• LFSR generators are given a known good polynom creating a maximum-length sequence of numbers (2 ** n – 1), n = number of register bits. See also LFSR reference polynoms.
  • The base LFSR feedback must not start with all zeros or all ones, depending on implementation
  • There is no direct function providing the LFSR-specific representation of a decimal value. It has to be iterated.

In a FIFO scenario, you might usually require a counter covering all values in the interval [0, 2**n-1]. Therefore, you’ll have to generate a LFSR variant with an extra feedback, that includes the zero and all ones state. This is covered by the LFSRX implementation.

Normally, you’ll have *in* and *out* counters that are compared against each other, so there is no need to determine the value of the n’th state. However, when generating a video signal that way, for instance, this is different, because a specific, configureable interval is to be accounted for. So: we need some software extension to cycle the LFSR through n times in order to get the corresponding value. This is viable for small n, but will take plenty of time for larger.

Even worse would the situation be when a reverse look-up is required. Then, we’d have to store all values in a large table. Again, not an option for large n. The improved solution however lies somewhere in between: a bit of storage and a bit of iterating, until the value is found.

Assuming, this correspondence mapping is solved, we can finally tackle the comparison against this value: Since we already introduced plenty of abstraction, overriding customizing the __eq__ special method creates no further pain. We check against an integer and translate this ad-hoc into the corresponding state’s value.

This way it is possible to abstract counter elements and swap them against each other – provided they support the counting methods (LFSR: one up only, Gray: One up, one down).

Synthesis

The question might arise: What’s that got to do with High Level Synthesis? (HLS)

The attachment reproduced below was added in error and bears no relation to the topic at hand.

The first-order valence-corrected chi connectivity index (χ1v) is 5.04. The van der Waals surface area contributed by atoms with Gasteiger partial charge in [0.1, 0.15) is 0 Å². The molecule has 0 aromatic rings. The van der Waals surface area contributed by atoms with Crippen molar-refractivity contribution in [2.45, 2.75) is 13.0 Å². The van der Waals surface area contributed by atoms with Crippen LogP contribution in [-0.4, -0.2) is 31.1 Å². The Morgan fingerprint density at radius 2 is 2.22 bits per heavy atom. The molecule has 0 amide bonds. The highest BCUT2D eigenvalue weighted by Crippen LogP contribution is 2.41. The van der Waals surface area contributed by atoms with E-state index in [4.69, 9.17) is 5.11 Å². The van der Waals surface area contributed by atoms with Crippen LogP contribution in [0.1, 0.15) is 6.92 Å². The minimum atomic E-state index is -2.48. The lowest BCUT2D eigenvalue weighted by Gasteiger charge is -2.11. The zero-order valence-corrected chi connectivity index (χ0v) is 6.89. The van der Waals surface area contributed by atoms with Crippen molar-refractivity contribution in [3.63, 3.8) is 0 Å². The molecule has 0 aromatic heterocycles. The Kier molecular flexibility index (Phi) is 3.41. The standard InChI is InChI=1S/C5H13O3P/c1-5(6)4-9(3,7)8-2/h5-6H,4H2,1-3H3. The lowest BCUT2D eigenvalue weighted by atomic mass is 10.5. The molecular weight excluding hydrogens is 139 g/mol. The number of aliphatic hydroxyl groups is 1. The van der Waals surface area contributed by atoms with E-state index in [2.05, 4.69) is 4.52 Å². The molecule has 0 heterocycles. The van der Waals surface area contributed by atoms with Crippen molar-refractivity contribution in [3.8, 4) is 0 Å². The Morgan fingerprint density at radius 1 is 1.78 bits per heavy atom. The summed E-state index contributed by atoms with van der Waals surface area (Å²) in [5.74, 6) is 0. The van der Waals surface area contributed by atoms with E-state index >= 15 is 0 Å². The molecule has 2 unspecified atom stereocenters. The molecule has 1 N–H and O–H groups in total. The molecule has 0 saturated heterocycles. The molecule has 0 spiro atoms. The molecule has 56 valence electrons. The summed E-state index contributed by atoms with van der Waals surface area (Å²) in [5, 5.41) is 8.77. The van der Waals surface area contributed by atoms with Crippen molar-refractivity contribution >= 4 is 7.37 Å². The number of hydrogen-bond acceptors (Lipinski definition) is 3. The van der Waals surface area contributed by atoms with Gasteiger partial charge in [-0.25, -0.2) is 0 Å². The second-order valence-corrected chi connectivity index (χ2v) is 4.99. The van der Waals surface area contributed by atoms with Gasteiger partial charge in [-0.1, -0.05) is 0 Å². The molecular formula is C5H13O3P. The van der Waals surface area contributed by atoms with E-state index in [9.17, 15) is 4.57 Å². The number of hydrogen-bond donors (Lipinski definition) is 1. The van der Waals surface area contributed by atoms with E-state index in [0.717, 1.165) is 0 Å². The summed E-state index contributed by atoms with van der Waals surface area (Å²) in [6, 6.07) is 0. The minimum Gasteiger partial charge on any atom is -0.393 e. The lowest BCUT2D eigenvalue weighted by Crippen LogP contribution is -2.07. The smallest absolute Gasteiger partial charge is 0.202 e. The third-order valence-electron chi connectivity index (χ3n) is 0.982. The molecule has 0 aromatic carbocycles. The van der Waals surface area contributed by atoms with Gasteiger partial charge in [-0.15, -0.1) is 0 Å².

Well, this is only Part 1. What we understand as HLS so far (the term being dominated by Xilinx), is that we can drop in a formula written in a sequential programming language and get it rolled out into hardware. There’s some massive intelligencia behind that, like attempts to detect known elements and somehow infer a clock/area optimized net list of primitives. However, this is not what we intended: HLS should give maximum control over what’s created during synthesis from a high level perspective. This can be basically covered using these mechanisms, depending on the target, the same hardware description rolls out into target specific elements. We can leave the optimum inference to the synthesis/mapper intelligence, or we can decide to impose our own design rules and for instance infer specific (truncated or intentionally fuzzy) multipliers for certain AI operations.

HDL issues

The ongoing, everlasting and omnipresent discussion whether hardware design language authoring is considered ‘programming’ or ‘describing functionality’ has obviously gotten to a certain annoyance level in the communities which often split themselves into Hardware and Software developers. The Xilinx HLS marketing does not take the tension out of the situation, as it suggests that a Software Developer can simply drop Matlab or C code into a tool and get the right thing out of it. I believe, this is a wrong approach, as it will never bridge the gap between software and hardware development.